How is it diagnosed?

To determine the exact cause of any condition, it is necessary to eliminate the many different possible causes thereof through various investigations and tests.

Fortunately, there are very specific signs related to chronic endometritis, such as wet patches called strawberry lesions or little finger-like protrusions called micro polyps. These can be detected in various ways.

The gold standard for a chronic endometritis diagnosis is looking inside of the uterus through a hysteroscopy to visually assess the lining. This involves inserting a tiny camera into the inside of the uterus, through the mouth of the womb (where a Pap smear is done) or filling the uterus with fluid to see what the lining looks like.

Another option is to do what is called an endometrial biopsy, by placing a little catheter inside of the uterus and, through a gentle scratch, collecting some of the lining for immunohistochemistry with specific cell markers for CD138 cells, which is considered an accurate test for the diagnosis of chronic endometritis.

There’s a third line of testing, which is the genomics side of testing. This is a study of an organism’s genome, and is used to map the genomes of the various bacteria in the uterus. However, this testing is not done in South Africa, and the samples are sent overseas for testing. It’s an expensive test to do to and your fertility specialist will use clinical judgment to determine if it is necessary for your individual circumstances.

If you would like to know more about the diagnostic process, watch this video in which Dr Oosthuizen sheds light on the clinical assessments, tests, and procedures used in identifying this condition and the difficulties in diagnosis due to the fact that there is no clear cut definition yet of chronic endometritis.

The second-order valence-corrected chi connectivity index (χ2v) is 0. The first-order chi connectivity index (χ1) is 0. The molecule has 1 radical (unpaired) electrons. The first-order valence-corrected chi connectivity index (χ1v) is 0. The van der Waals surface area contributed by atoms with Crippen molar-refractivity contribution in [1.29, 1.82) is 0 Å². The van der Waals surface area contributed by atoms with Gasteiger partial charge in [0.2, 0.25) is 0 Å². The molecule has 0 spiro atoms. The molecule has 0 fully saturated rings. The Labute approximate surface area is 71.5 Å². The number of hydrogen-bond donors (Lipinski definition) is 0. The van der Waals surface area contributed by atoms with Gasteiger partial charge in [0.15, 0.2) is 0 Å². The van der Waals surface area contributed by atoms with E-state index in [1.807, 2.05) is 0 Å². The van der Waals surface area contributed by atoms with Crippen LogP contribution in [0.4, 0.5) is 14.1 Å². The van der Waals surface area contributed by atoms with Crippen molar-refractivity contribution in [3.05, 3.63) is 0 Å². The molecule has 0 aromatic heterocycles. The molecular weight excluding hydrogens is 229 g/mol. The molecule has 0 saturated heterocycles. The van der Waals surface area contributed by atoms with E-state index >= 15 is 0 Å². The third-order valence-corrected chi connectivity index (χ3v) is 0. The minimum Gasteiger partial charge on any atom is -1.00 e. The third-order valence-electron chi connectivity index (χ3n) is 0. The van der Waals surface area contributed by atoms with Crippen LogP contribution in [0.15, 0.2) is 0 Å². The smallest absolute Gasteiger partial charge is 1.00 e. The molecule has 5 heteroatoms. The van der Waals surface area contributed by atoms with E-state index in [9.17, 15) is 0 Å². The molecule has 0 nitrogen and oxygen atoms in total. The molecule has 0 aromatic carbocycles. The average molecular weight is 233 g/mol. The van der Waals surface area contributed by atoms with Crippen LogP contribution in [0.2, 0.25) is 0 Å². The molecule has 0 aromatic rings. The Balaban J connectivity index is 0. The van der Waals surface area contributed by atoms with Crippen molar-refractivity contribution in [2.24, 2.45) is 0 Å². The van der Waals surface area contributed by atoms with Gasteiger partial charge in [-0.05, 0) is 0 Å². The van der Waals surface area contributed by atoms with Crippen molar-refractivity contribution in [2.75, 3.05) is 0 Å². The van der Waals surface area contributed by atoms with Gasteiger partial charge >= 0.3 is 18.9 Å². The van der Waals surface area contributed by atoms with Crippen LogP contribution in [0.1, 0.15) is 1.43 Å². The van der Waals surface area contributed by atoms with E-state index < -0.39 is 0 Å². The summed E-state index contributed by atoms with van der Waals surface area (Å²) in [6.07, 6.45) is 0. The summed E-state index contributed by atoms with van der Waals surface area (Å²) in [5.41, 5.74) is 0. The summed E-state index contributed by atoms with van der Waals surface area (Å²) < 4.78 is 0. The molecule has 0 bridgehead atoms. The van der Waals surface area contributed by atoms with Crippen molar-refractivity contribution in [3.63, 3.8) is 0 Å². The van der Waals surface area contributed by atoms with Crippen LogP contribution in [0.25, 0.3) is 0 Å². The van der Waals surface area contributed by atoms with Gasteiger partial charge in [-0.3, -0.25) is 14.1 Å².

Treating chronic endometritis

So can chronic endometritis be treated?

The first line of therapy is usually two weeks of two different antibiotics, which at Cape Fertility is supplemented with a probiotic with lactobacillus to replace the good bacteria and to manage the side effects of the treatment.

The studies show that, most of the time, such a course of antibiotic treatment is sufficient to clear up the chronic endometritis. Still, at Cape Fertility, our team will recheck to make sure that all the inflammation is gone, because often our IVF patients only have one or two precious embryos and cannot risk a failed implantation due to inflammation in the lining that could be easily treated beforehand.

There is also a second line course of antibiotics that can be prescribed, as well as genomic tests can also be used for patients for whom the routine antibiotics haven’t worked. The genomic testing can detect unusual bacteria that can be treated with a different antibiotic to resolve the inflammation.

Where to get treatment

The good news is that clinical experience indicates that women who do have chronic endometritis and receive treatment have better outcomes when it comes to achieving a pregnancy.

However, it is important to remember that when treating infertility, there is rarely just one single cause. More often, there are several contributing causes of symptoms such as recurring implantation failure and recurring miscarriages, and these contributing causes can only be determined accurately with the right tests and accurate diagnoses.

If you are concerned about your fertility or if you are having difficulty falling pregnant, we invite you to reach out to us at Cape Fertility – it is as simple as clicking here…

At Cape Fertility, we value each individual patient and we look forward to providing you with individualised and personalised care, affordable quality fertility treatment, and higher success rates at our purpose-built premises in the beautiful city of Cape Town.